Recently a group of our nutritionists, scientists and technology transfer staff from the Quadram Institute visited the United States to share knowledge and build collaborations with global nutrition experts. Here our Research Scientist Dr Liangzi Zhang explains more. “International collaboration is important to improve health through nutrition. In March 2023, I joined Dr Maria Traka, deputy Head of our Food & Nutrition National Bioscience Research Infrastructure (F&N NBRI) together with Professor Martin Warren’s group in a visit to the US to attend the 2023 “UC Davis/Quadram Collaboration on Biofortification, B12, and More: from Nutrition to Food Biotechnology". Biofortification describes the process of improving the nutrition of plant-based foods. The two-day conference focused on biofortification was held at University of California, Davis campus and brought us together with researchers, clinicians and nutritionists from UC Davis as well as a small number of companies and investors together with and the Innovation Institute for Food & Health at the University of California. Public and planetary health The first day of the conference focused on health, nutrition and biofortification. We learnt about the concept of Personalised Public Health from Professor Sean Adams, Vice Chair for Basic Research at UC Davis. This concept is tailoring public health interventions to the individual characteristics and needs of a person, including their unique genetic, environmental and lifestyle factors. Professor Adams explained this concept by focussing on the variation in human physiological responses to food. Then Dr Maria Traka and I gave a talk on how we provide and update data and knowledge on food composition and intake in the UK, to deliver nutritional policy and high-quality science through the F&N NBRI based here at the Quadram Institute. Vitamin B12 In our talk, Maria and I explored the balance between human and planetary health, using the example of our research into vitamin B12 in milk. Vitamin B12 is an essential micronutrient important for our health. It’s a topic that researchers in Professor Martin Warren’s group study too. At the F&N-NBRI and together with the Warren group we have conducted research projects on the nutritional quality of plant-based food products and British cow milk. Milk is currently the main source of vitamin B12 for the UK population. We found that the levels of vitamin B12 in cow milk are lower than 20 years ago and the population intake of B12 is even more concerning as more people switch to plant-based, which can lack vitamin B12. This conference provided an ideal platform to share our findings with the vitamin B12 community and forge connections with food science experts, technology transfer experts, interested companies and investors. The day also included presentations on vitamin B12 and neurological complications by experts from the University of California, San Francisco, and vitamin B12 as a health barometer and microbial modulator from UC Berkeley. We ended the first day with a collective discussion about the need for vitamin B12 fortification and current ways we can increase vitamin B12 in foods through biofortification. [caption id="attachment_28966" align="alignright" width="300"] Researchers from the Warren Group, F&N NBRI and Business Development team at the Biofortification Collaboration meeting[/caption] Innovation and Technology On the second day, the discussions centered around the potential of new technology and data science in understanding food, nutrition, and the environment. Dr Danielle LeMay from USDA ARS Western Health and Nutrition Research Center explored the significant advancements that Artificial Intelligence (AI) can bring to the field of food and nutrition research. She highlighted how AI can facilitate precise and data-driven approaches in understanding the intricate relationships between diet, health, and diseases. We learnt about a new initiative called “the Periodic Table of Food”. The initiative aims to create a worldwide system that offers tools, data, and training to catalogue the biomolecular composition of the global food supply. Dr Mariana Barboza and Professor Bruce German from UC Davis explained how such a comprehensive database could transform the agriculture, food, and health industries. Insight from industry The conference was not only a platform for research presentations but also an opportunity for industry partners like Meati and TurtleTree to share their visions on commercialising new plant-based products developed from precision fermentation technology. Following the conference, we took part in honey tasting event organized by Amina Harris, Ph.D., Director of Honey and Pollination Center. This event provided a unique sensory experience, allowing us to fully immerse ourselves in the aroma, flavor, texture, and color of three beautiful local honeys. The conference was a resounding success, featuring a range of discussion not only on the topic of biofortification and vitamin B12, but also broader conversations surrounding technology, food systems, and the health of both people and the planet. Forging future collaborations For us in the UK’s Food and Nutritional National Bioscience Research Infrastructure (F&N NBRI) team, the conference allowed us to establish ties with the FoodData Central (FDC), the USDA's online integrated food and nutrient data system. We visited the FDC in person, in Beltsville Human Nutrition Research Center, Maryland where we had two days of discussions and saw their Human Studies Facility too. Together, we discussed the research and methodology development of analysing components within food, including plant bioactives. During our visit we were struck by the differences in research focus between FDC in the US and F&N-NBRI here in the UK. The FDC places a greater emphasis on fundamental research, given their abundant resources and expertise. In contrast, our team at F&N-NBRI is more focused on adapting our data for practical use and exploring its interdisciplinary applications beyond nutritional information. With these divergent approaches, we found the opportunity to share ideas and learn from each other extremely valuable. We were able to identify common interests and explore potential areas for collaboration that could benefit both our organisations.”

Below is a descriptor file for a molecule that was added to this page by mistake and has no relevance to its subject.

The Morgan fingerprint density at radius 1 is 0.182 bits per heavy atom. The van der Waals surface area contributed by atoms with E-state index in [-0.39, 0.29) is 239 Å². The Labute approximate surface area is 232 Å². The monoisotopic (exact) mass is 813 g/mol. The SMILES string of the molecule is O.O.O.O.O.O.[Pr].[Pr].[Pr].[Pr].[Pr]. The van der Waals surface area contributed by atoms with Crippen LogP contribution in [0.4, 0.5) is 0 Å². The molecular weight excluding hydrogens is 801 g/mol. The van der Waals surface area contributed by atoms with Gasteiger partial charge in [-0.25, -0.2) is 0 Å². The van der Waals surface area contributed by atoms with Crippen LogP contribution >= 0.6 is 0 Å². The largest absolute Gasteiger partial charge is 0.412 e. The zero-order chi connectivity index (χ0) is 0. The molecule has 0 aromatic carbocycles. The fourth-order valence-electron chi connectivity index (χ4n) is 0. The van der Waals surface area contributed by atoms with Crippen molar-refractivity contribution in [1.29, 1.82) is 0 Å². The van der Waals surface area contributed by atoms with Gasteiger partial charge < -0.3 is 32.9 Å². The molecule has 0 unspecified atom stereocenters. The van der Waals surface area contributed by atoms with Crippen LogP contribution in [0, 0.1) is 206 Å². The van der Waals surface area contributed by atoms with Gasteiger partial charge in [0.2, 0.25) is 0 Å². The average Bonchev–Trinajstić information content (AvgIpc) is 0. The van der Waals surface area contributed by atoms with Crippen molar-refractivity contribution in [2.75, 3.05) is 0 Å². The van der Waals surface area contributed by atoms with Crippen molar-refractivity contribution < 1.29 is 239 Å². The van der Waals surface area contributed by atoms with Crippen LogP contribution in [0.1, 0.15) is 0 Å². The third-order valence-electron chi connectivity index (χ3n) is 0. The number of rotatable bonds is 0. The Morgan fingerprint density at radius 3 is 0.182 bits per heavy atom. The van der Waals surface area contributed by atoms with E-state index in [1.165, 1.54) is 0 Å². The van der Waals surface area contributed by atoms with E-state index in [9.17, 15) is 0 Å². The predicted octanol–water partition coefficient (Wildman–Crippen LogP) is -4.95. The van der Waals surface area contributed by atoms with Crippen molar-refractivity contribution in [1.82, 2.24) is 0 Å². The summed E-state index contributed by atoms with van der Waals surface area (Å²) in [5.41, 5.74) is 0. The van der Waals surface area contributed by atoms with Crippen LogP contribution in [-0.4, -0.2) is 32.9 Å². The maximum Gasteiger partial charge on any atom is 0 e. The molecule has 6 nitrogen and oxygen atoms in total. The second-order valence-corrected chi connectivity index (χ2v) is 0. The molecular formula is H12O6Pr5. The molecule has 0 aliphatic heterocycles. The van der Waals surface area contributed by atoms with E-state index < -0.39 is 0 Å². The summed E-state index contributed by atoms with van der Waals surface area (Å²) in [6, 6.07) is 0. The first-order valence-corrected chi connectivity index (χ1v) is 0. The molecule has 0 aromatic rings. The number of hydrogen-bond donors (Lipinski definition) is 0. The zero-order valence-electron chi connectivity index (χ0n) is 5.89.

A young woman wearing a lab coat and cloves standing next to a laboratory bench.